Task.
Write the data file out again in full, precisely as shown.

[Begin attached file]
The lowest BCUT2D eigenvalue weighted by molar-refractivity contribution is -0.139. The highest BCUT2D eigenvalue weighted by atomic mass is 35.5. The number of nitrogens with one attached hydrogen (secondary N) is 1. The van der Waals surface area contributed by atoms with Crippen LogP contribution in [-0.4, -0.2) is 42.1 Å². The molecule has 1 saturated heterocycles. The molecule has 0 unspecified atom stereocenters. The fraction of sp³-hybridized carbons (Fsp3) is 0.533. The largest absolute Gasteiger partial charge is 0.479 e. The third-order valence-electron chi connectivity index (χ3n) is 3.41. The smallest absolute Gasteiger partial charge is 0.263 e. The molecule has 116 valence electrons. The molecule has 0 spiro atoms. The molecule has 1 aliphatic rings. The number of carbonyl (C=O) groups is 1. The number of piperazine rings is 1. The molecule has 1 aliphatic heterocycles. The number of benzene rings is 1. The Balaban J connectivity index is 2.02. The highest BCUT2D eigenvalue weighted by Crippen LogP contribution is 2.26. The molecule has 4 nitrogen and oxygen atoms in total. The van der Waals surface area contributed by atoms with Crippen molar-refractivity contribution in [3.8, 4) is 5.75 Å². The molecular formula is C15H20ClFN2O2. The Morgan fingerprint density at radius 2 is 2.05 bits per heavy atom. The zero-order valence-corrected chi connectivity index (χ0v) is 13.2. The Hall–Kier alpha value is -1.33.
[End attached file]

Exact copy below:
The lowest BCUT2D eigenvalue weighted by molar-refractivity contribution is -0.139. The highest BCUT2D eigenvalue weighted by atomic mass is 35.5. The number of nitrogens with one attached hydrogen (secondary N) is 1. The van der Waals surface area contributed by atoms with Crippen LogP contribution in [-0.4, -0.2) is 42.1 Å². The molecule has 1 saturated heterocycles. The molecule has 0 unspecified atom stereocenters. The fraction of sp³-hybridized carbons (Fsp3) is 0.533. The largest absolute Gasteiger partial charge is 0.479 e. The third-order valence-electron chi connectivity index (χ3n) is 3.41. The smallest absolute Gasteiger partial charge is 0.263 e. The molecule has 116 valence electrons. The molecule has 0 spiro atoms. The molecule has 1 aliphatic rings. The number of carbonyl (C=O) groups is 1. The number of piperazine rings is 1. The molecule has 1 aliphatic heterocycles. The number of benzene rings is 1. The Balaban J connectivity index is 2.02. The highest BCUT2D eigenvalue weighted by Crippen LogP contribution is 2.26. The molecule has 4 nitrogen and oxygen atoms in total. The van der Waals surface area contributed by atoms with Crippen molar-refractivity contribution in [3.8, 4) is 5.75 Å². The molecular formula is C15H20ClFN2O2. The Morgan fingerprint density at radius 2 is 2.05 bits per heavy atom. The zero-order valence-corrected chi connectivity index (χ0v) is 13.2. The Hall–Kier alpha value is -1.33.